Earlier this week, the Yankees faced the sensation that is Shohei Ohtani. It did not take Ohtani long to make an impact in his return to the Bronx, homering in his first at-bat in the series opener, and following that with two the next day. We also got to see both sides of his two-way player game, as he pitched for the first time against the Yankees on Thursday, although that didn’t go nearly as well for him.
Naturally, seeing him do both gets us thinking about things like Yankees pitchers hitting. With the DH, it’s a thing we don’t see much anymore. When we do, it often isn’t them swinging away. If runners are on, the at-bat is almost certainly leading to a bunt attempt. When there’s not, pitchers aren’t exactly launching extra-base hits.
However, there was a time before the DH. Even now, there’s still a chance that a Yankee pitcher can do something in an interleague game. So, let’s go back in time and look at some of the best and most important Yankees’ pitchers’ hitting moments.
In terms of importance, it’s hard to look past a Vic Raschi at-bat in Game 6 of the 1952 World Series. The Yankees were down 3-2 in the series and had just evened the game at one when Raschi stepped to the plate in the seventh inning. With a runner on second and two outs, he singled to score the go-ahead run. The Yankees eventually won the game 3-2, and won the series the next day. In terms of Championship Win Probably Added, Raschi’s single contributed 9.2 percent to the Yankees’ chances of winning the World Series.
It wasn’t as important in a championship sense, but the biggest hit from a Yankee pitcher in a single game came from Red Ruffing in 1931. Down 3-2 with two outs in the top of the ninth, Ruffing came to the plate with a runner on. Even though Ruffing was a decent hitting pitcher, it seemed like a pretty good spot to send up an actual hitter, but letting him swing away turned out well enough. Ruffing hit a two-run home run, putting the Yankees in front. In terms of Win Probability, the home run took them from just 12 percent to 88 percent. Despite that, Ruffing and Lefty Gomez combined to actually blow the lead in the bottom of the ninth, and the Yankees ended up losing 5-4 in 11 innings.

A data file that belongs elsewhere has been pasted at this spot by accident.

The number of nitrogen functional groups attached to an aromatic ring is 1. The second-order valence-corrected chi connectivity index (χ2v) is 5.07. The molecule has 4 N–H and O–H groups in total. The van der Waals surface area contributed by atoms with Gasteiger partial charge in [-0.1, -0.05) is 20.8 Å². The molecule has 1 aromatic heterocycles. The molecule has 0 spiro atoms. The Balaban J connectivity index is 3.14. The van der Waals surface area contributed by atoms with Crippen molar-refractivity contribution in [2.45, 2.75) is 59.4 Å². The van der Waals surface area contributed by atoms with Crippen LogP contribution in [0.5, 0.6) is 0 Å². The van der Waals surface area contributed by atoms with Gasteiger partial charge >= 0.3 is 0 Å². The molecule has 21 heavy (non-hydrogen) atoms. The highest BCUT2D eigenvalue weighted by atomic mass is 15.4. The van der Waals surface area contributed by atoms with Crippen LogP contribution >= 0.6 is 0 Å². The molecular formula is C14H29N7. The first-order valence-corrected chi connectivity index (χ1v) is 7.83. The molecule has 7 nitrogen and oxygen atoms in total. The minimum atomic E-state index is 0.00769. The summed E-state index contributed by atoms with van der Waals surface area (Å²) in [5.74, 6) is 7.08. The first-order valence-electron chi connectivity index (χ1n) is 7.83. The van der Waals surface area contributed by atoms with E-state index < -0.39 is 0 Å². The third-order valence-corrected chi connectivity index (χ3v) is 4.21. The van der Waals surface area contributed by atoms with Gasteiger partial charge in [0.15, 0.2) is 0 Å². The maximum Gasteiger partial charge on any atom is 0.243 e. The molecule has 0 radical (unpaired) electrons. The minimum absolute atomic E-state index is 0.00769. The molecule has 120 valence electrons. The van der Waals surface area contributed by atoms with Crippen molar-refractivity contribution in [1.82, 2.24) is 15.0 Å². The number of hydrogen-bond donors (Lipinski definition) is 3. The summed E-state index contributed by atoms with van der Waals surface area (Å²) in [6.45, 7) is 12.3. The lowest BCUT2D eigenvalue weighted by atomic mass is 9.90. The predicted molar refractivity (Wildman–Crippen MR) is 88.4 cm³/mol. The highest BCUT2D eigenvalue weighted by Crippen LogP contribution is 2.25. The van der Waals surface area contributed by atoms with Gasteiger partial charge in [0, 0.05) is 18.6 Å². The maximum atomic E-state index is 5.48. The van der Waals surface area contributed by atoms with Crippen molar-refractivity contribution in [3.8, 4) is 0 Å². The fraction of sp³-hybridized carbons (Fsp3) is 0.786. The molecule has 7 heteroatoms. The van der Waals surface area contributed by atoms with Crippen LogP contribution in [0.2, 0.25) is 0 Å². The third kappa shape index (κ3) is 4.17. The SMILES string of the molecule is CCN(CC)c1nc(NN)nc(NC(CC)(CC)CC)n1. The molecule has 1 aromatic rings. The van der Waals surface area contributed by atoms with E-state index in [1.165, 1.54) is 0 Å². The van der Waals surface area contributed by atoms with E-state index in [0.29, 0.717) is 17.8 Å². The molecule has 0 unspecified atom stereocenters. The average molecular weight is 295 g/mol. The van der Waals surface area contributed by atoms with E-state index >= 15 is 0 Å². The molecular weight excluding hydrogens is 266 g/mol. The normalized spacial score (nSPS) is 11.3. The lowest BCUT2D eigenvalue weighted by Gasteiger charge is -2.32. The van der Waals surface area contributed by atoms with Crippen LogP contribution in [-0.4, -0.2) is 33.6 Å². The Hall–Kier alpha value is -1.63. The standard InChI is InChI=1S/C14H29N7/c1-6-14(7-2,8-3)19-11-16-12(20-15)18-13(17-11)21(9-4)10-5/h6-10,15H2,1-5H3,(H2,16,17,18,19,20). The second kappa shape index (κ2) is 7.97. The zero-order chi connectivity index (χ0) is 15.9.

Let’s take a look at some of the Yankee pitchers that sit atop various pitcher only categories. Three pitchers, the most notable of which was Mel Stottlemyre on September 26, 1964, have recorded five hits in a game. Raschi makes another appearance, holding the Yankee pitching record for most RBI in a game, driving home seven in a 1953 game. Not counting a game where Babe Ruth did it and then later came in to pitch, three times a Yankee pitcher has had a multi-home run game. Ruffing did it twice, and Spud Chandler once.
And of course, any mention of Yankees’ pitchers hitting can’t go by without bringing up the time that Mariano Rivera drew a bases-loaded walk off Francisco Rodríguez.
That would remain the first and only time Rivera recorded an RBI. Naturally, he closed things out on the mound after that for the 500th save of his career. While all of those were probably fun to watch, I still think I’d rather watch Ohtani hit.